If Scramble Energy would be reprinted, it will see play on nearly all Evolution decks, but not so much on other subjects.  Assuming no errata has been placed on Scramble Energy, I believe that’s how players might use on some paragraphs that I’ve mentioned.  Unfortunately, Enhanced Hammer and some anti-special energy has deterred player from heavily relying on Scramble Energy.  Giratina-EX (XY Ancient Origins) and Noivern-GX (SM Burning Shadows) prevents special energy attachments for one turn (Chaos Wheel and Sonic Volume).  Aegislash-EX (XY Phantom Forces) takes no damage from Pokemon with Special Energy attached to it.  Skarmory (Sun & Moon) gets rid of those energies.  Fortunately, you’ll be able to take advantage of Scramble Energy’s effect for the turn you played this card, so time it right!


Overall, Scramble Energy is a very good card for what it does.  I still have one copy left, but I probably won’t put it in my deck.  The reason the crew looked at Scramble Energy is that there is another Special Energy that is similar to Scramble Energy.  The card in question is Counter Energy.  I won’t go too much in detail, but long story short, it is a modernized weakened version of Scramble Energy.  At least it’s better than nothing!




Standard: N/A (would be 4/5 if reprinted)


Expanded: N/A (would be 4.25/5 if reprinted)


Limited: 3/5


Unlimited: 3.5/5


Summary: Scramble Energy is a powerful card that provides three energy of any type, something that we won’t be able to fully enjoy for a very long time.  This was probably useful since back in the day damage output for three energy attacks was around zero to 70 damage while now it is between zero to 230!  Solgaleo-GX can actually stream Sunsteel Strike every turn (well, up to four times due to having just four Scramble Energy in one deck).  What used to be a helpful card in the past suddenly becomes too power if it were reprinted!  Having to be behind on prizes keeps this card from being broken, hence why I didn’t award it perfect scores.


            Its Throwback Thursday again, and we got a very powerful card that defined the meta that it has ever been. And that is the legendary Special Energy in the late Gen 3 – mid Gen 4 meta; Scramble Energy. And although this website has made a feature of this card, it doesn’t hurt to review it again, no?

            Scramble Energy is an Evolution Pokemon only Special Energy that works its magic on slow decks. It can’t be attached to Pokemon-ex however (its the EX/GX of the generation) but it can be attached to Lv.X Pokemon, which is where the card abuse goes crazy. Normally this card gives one Colorless energy, but when you are behind on prizes, the Scramble Energy gives 3 of any Energy color at any one point. So its 3 colored energy for just 1 energy attachement, in a meta that has no Special Energy hate? That’s too good to be true, is it? But that is what happened; and in the Gen 4 meta, where the big chase cards are Pokemon Lv.X, the usage of Scramble Energy soared.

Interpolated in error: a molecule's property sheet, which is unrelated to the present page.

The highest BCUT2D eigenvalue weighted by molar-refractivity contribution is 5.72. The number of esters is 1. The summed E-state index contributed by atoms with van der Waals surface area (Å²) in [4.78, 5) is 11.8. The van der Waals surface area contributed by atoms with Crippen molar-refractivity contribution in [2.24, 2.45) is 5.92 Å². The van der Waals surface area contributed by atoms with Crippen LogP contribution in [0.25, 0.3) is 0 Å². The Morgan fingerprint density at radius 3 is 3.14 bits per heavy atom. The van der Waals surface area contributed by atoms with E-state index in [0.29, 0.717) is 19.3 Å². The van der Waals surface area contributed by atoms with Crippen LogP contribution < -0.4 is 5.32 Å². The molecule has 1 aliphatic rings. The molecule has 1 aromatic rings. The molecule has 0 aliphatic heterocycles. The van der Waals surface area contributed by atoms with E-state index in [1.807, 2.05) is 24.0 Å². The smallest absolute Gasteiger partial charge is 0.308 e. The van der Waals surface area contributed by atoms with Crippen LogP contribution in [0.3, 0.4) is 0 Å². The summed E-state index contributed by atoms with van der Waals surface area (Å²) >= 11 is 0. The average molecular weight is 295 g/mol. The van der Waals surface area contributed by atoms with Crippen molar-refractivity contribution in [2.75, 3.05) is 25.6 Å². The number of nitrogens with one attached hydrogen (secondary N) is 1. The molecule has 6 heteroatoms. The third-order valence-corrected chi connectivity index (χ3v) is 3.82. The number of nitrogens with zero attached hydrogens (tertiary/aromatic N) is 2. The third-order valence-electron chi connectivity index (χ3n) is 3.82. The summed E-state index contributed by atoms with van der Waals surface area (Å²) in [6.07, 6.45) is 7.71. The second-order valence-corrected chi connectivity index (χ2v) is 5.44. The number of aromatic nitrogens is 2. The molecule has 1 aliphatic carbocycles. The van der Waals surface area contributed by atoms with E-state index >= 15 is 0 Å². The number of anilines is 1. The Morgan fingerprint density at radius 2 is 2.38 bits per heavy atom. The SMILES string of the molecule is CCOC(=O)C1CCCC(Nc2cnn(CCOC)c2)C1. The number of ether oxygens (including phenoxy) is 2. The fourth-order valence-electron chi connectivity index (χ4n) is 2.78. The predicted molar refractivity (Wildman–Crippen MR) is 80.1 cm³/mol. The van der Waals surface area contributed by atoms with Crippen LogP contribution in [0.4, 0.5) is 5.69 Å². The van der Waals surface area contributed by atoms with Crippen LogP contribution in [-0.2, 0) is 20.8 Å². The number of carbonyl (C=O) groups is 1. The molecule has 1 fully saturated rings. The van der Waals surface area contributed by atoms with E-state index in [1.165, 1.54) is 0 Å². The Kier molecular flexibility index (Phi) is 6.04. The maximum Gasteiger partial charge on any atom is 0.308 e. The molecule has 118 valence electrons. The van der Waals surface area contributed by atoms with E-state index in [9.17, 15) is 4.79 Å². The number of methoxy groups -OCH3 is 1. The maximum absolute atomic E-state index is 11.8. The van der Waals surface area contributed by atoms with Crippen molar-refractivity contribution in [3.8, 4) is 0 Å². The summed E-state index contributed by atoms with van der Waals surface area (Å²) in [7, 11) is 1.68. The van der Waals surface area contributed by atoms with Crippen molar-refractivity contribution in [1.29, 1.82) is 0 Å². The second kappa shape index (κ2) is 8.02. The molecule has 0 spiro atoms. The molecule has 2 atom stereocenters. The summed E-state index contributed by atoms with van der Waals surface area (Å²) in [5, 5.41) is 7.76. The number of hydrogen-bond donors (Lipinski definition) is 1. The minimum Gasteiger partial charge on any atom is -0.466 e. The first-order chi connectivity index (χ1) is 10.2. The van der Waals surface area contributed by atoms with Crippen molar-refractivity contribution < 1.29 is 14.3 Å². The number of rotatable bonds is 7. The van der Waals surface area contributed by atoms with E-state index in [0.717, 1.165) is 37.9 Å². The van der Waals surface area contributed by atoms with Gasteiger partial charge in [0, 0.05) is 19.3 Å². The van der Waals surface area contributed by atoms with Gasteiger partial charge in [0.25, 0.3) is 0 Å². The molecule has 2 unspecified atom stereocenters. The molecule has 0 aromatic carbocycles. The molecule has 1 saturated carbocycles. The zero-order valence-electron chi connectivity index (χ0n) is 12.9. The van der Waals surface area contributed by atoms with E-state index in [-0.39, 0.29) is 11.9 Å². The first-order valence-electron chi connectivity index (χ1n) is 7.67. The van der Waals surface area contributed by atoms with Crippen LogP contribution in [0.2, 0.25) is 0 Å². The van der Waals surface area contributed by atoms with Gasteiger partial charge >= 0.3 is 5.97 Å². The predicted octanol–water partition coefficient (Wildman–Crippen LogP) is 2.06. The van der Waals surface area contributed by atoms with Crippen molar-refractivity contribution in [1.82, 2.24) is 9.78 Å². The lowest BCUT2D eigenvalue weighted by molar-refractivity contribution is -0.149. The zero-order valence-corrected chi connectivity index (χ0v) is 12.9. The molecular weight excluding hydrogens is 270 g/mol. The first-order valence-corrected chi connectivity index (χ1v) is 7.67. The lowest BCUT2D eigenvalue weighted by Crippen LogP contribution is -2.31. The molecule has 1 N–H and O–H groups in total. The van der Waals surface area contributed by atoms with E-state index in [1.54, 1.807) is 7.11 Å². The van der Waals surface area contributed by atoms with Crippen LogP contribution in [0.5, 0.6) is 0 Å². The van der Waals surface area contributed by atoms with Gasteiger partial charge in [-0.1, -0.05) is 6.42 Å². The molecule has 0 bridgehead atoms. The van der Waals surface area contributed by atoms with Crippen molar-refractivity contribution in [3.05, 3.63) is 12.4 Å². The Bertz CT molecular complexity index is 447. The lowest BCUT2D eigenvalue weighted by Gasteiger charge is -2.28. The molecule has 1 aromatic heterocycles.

There are a lot of Lv.X decks that fully abused Scramble Energy back then, but it found home in a deck that is destined to be slow and amazing; the Psychic Lock deck, featuring Gardevoir, Gallade and Gardevoir Lv.X from DP Secret Wonders. These 3 cards has the same deck basics as the Gardevoir-GX/Gallade deck of the modern age, with both evolving from a Kirlia, abusing Broken Time Space or with a Rare Candy. As they all needs an average of 3 energies to attack, and both of them are Stage 2 Pokemon, using Scramble Energy is a match made in heaven and it propelled them to greater heights. Gardevoir’s Psychic Lock is basically ability-lock in the meta, and combined with Scramble Energy that made Gardy ready in a single turn by purposefully giving your opponent a prize, it made for an extreme balance of lock and damage. Gardevoir Lv.X is the main cleaner of the deck; it has the Teleportation Poke-Power (basically its Solgaleo-GX (SM Base Set)’s Ultra Road but centered around Gardevoir) to pivot around the battlefield, and it also can use Bring Down for 2 Psychic energies to clean up any Pokemon with the lowest HP at any given moment; useful to destroy deck engines back then while gaining 1 prize. Gallade is the wallbreaker with Psycho Cut; the attack costs a weird 1 Psychic and 2 Colorless energies to deal as much as 180 damage from your first turn. But it also has Sonic Blade which costs 1 Fighting and 1 Colorless energies and it deals damage until your target has 50 HP remaining, useful to clean up for a late game Bring Down.

            As you can see from the utterly weird energy costs needed by all 3 attackers, it makes perfect sense to use Scramble Energy as it seriously helps smooth deck speed at the point. And just that one example might just describe the Special Energy as a whole; as most attackers has expensive and weird energy costs at the time, and the Double Colorless Energy isn’t heard off in this meta, Scramble Energy and also Double Rainbow Energy ruled the format, fueling the energy costs of these strong attackers.


2008-2010 meta: 4.7/5 (A perfect Special Energy to accelerate aggression; although it has a weird if clause, it fits the slower meta back then.)

Next on SM Burning Shadows:
Another Gardevoir tech. Duhh...

Pojo Note Last time we reviewed this card in 2006 ... William Hung, from American Idol fame, chimed in!   :-D


I’ve been trying to schedule cards early enough so that we reviewers at least have the option of doing a little testing before the actual review - not everyone wants to run on Theorymon - so this card was inspired by a card leak from the new Japanese set goes on sale Friday (but was translated almost two weeks ago).  That card will probably be named Counter Energy; as a reminder, I’m a lazy otaku, so I’ve never gotten around to actually learning Japanese and am relying on translations from other sources.  If they are correct, Counter Energy will provide [C] when its effect isn’t Active.  That effect triggers when you have more Prizes left in play than your opponent, at which point it provides two units of Energy that count as all Energy Types.  The only catch appears to be that it cannot be attached to Pokémon-EX or Pokémon-GX.  If you’re an old hand at the game like me, Counter Energy probably rang some bells and prompted me to select today’s subject: Scramble Energy! It has the following release history: